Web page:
Of all the fake news stories that circulated before the election, one stands above the rest: The tall tale that Pope Francis endorsed Donald Trump was shared more than any other on social media. So how did it come to be? A BuzzFeed investigation traces it back to a network of fake news sites that seem to have their origins in the small city of Atascadero, Calif. The papal story originally appeared on a now-shuttered bogus site called WTOE 5 News. BuzzFeed figured out that WTOE was one of about 40 fake websites seemingly registered by the same person for the express purpose of getting clicks and generating ad revenue. (All the sites had the same Google AdSense ID, meaning all their money went to the same account.) Up until the pope story, however, these sister websites didn't dabble in politics.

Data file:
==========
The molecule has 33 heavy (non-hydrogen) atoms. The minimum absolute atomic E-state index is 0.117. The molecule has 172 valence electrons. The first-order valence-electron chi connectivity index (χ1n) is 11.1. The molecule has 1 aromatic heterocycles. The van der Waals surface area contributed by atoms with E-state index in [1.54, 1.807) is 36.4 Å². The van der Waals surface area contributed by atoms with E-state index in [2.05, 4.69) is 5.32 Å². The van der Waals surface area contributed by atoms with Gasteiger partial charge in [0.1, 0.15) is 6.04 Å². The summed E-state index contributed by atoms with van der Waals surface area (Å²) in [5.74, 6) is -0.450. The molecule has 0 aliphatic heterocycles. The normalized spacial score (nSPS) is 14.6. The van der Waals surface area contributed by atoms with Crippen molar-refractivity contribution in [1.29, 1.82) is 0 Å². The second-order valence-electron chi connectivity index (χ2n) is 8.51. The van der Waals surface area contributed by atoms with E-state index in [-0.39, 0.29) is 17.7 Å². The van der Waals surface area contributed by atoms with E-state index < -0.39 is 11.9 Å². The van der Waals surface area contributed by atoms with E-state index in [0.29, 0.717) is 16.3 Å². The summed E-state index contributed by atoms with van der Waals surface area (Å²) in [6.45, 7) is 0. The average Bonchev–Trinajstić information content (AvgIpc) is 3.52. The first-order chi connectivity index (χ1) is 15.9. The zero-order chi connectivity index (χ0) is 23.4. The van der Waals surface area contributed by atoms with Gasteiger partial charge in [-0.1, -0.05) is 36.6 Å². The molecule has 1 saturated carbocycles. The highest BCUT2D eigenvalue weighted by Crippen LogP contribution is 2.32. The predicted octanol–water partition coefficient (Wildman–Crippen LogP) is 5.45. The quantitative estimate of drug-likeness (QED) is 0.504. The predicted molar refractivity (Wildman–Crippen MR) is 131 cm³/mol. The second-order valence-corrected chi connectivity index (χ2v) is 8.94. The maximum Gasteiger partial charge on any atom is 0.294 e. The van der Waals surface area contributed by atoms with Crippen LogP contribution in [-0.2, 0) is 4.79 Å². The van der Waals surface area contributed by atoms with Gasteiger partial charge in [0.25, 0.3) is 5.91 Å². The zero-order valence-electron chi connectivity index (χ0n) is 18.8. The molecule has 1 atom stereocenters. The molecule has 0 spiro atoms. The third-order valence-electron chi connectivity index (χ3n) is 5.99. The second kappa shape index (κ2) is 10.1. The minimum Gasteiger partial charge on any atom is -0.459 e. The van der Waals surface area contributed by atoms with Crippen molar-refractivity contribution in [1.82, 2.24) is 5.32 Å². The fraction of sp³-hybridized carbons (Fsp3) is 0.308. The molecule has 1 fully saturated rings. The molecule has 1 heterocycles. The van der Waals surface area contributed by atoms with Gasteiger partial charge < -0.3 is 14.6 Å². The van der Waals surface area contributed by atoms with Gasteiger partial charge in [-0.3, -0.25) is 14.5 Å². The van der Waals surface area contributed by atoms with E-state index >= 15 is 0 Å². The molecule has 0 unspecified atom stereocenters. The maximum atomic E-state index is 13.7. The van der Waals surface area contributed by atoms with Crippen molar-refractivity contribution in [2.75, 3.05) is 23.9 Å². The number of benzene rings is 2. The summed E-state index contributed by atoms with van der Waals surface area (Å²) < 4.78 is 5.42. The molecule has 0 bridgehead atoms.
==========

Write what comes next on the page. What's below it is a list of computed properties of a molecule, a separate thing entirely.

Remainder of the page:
Instead, they specialized in one particular type of celebrity story that was kind of ingenious as these things go. The stories would name a big-name celebrity (Johnny Depp, Kate Perry, etc.) and say that he or she was moving to a particular small town. Hundreds of these stories circulated with great success. (An investigator at myth-busting site Snopes even voices grudging admiration for the scheme.) Eventually, the pope story entered the mix in July—and kind of fizzled. But then an unrelated website called Ending the Fed published it in September with the same, fake headline, and it took off. BuzzFeed says a computer-savvy charter pilot in his 30s is the man behind the network of fake sites including WTOE, adding that he threatened to break their camera when they showed up on his porch in Atascadero. In an email, however, he has denied all. Click for the full investigative piece.